Baking Cookies

January 14, 2002

Channel One execs are in the kitchen and they are whipping up a batch of strange cookies to force down the throats of unsuspecting children.

Sounds gruesome, but it all in a regular day of work at Channel One.

Channel One is baking “cookies” for our children. Not the kind you eat, rather the kind that spy on you.

Cookies are files that web sites send out to reside on your computer. They serve several purposes. For marketers like Channel One News, cookies help make them money.

This morning, when Obligation visited the official Channel One web site ( we did something different. We turned off the feature on our computer that allows cookies to be placed on our hard drive without permission.

Here is what happened:

Typed in “”

A cookie from attempts to be placed on our computer. (This is a company that aids advertisers in targeting ads.) We declined the cookie.

Next, we are warned that, Channel One’s sister company that was heavily into hardcore pornography, wanted to put a file on our hard drive. This cookie said it would expire after 3 months! That means it would stay on our computer until April 2002. We declined.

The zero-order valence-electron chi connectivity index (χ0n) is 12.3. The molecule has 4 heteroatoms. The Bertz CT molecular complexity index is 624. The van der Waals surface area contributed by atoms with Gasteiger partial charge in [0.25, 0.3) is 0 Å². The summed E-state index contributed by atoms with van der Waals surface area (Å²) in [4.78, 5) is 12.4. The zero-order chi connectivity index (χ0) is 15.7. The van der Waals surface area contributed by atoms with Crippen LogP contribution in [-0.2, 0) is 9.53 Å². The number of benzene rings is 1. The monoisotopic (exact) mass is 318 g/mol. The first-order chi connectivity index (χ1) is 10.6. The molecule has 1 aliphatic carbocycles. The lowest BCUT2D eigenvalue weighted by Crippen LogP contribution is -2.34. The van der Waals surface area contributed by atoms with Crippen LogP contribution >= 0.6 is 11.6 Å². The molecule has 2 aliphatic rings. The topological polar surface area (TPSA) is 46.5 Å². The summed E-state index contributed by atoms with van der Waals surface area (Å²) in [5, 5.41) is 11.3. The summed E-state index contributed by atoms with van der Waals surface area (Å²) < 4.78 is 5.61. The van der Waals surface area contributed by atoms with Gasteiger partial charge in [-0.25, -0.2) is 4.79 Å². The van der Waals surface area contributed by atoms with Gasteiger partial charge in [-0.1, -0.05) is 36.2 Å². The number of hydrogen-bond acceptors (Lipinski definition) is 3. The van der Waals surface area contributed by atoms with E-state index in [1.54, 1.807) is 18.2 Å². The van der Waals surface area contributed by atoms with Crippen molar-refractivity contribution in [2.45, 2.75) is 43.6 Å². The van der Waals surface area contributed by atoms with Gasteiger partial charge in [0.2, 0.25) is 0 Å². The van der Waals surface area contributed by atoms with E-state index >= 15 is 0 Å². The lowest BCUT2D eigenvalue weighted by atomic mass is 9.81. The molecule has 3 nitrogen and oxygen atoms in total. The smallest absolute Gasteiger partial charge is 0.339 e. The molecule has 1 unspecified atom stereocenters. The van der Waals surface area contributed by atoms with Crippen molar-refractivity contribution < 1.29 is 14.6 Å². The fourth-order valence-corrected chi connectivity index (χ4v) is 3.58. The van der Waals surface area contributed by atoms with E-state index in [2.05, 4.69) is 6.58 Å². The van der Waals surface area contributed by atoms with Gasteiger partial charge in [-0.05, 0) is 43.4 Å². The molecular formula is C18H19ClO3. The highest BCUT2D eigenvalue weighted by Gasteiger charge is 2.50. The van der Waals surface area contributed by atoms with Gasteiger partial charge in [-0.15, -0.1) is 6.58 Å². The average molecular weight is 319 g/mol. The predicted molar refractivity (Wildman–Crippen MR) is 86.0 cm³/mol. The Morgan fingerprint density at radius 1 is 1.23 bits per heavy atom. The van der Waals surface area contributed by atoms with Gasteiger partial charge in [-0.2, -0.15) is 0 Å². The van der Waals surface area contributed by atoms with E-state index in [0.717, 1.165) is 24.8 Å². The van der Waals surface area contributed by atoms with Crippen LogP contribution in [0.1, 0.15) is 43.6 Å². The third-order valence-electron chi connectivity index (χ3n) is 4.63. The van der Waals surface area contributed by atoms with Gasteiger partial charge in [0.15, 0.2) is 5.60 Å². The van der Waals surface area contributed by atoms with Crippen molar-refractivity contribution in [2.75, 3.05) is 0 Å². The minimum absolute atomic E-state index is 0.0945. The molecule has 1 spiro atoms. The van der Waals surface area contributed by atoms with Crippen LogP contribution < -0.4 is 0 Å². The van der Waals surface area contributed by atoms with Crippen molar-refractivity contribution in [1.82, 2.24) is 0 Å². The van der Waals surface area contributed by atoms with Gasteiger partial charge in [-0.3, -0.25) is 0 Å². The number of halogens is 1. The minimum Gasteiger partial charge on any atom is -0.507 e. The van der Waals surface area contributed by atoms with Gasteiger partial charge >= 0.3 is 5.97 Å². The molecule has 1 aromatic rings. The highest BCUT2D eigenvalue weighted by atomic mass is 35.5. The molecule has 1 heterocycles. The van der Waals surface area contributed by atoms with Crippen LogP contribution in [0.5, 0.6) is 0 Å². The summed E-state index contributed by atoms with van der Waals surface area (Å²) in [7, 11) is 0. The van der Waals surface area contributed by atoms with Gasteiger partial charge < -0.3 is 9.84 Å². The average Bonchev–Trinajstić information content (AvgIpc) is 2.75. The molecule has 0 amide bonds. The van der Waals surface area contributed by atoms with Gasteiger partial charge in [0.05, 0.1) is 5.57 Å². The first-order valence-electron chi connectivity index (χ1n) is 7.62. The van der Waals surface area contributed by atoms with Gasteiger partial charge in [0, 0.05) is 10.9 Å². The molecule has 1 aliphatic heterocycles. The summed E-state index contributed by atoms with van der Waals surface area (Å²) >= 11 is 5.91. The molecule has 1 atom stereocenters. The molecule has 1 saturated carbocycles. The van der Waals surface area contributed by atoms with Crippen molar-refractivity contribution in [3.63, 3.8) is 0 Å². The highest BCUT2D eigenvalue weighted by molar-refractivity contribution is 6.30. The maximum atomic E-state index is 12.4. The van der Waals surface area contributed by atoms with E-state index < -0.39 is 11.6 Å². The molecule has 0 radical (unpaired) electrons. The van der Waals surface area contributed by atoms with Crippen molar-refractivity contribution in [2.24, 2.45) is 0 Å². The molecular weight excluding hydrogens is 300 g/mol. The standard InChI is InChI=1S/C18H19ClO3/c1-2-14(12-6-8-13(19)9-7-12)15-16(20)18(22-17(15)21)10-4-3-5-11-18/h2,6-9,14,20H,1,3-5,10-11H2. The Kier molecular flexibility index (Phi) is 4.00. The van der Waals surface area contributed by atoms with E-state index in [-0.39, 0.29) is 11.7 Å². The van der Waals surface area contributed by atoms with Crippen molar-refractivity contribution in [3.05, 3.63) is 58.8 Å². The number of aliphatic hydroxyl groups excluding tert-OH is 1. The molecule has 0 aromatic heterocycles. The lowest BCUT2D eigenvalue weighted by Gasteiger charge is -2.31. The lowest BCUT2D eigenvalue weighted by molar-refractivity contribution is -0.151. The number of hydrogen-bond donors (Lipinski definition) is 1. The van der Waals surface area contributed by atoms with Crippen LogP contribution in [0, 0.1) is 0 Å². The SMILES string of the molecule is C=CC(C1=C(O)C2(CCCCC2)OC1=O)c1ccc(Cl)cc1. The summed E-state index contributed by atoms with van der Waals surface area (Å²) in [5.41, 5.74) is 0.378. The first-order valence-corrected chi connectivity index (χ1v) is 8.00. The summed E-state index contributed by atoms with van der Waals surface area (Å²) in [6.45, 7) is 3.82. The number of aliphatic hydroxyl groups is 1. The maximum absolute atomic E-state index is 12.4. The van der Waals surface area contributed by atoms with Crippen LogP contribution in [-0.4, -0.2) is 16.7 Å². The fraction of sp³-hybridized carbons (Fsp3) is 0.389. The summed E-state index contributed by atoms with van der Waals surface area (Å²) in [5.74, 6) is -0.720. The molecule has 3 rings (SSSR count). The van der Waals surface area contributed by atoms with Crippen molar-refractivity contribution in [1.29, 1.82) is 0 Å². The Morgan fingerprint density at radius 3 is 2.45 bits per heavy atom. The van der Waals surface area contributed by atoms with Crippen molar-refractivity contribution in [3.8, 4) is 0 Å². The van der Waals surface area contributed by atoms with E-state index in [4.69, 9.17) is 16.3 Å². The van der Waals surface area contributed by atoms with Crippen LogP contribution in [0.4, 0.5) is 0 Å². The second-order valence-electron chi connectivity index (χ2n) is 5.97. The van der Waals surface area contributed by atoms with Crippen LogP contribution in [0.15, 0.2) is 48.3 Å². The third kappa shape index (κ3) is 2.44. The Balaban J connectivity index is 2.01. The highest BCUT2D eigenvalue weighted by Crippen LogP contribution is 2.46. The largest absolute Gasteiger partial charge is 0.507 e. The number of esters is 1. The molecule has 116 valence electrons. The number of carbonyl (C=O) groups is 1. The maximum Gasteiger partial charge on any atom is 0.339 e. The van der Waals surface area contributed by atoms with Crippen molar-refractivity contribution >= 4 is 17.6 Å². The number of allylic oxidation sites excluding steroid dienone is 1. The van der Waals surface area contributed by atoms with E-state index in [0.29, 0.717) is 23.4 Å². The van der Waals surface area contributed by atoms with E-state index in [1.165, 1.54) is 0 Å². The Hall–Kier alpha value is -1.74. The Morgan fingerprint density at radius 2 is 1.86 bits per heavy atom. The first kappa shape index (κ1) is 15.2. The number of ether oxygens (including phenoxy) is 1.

Then another cookie attempted to be placed. We declined.

Finally, the Channel screen shows up but it ain’t over yet.

We are instantly notified that wants to place a file on our computer. We declined.

Then two more cookies try to download and we stopped them.

After all the cookies, a child is confronted with two things they weren’t expecting: A pop-up survey from Channel One that wants to know if they saw the in-school show today. This is a sneaky way to get marketing information from a child visitor. Then the child sees a pop-up ad for an expensive electronic device called a Cybiko. The ad promises a chance at a “Free MP3 Player.” Only after getting through this does a child see the actual unobstructed Channel One site.

Privacy advocates will have a field day with Channel One. Educators should see this as yet another reason to pull the plug on Channel One. C1’s poorly written “Privacy Policy” never mentions “cookies” and only refers to “involuntary” collection of information in a few sentences.

Children deserve to be treated better than this.


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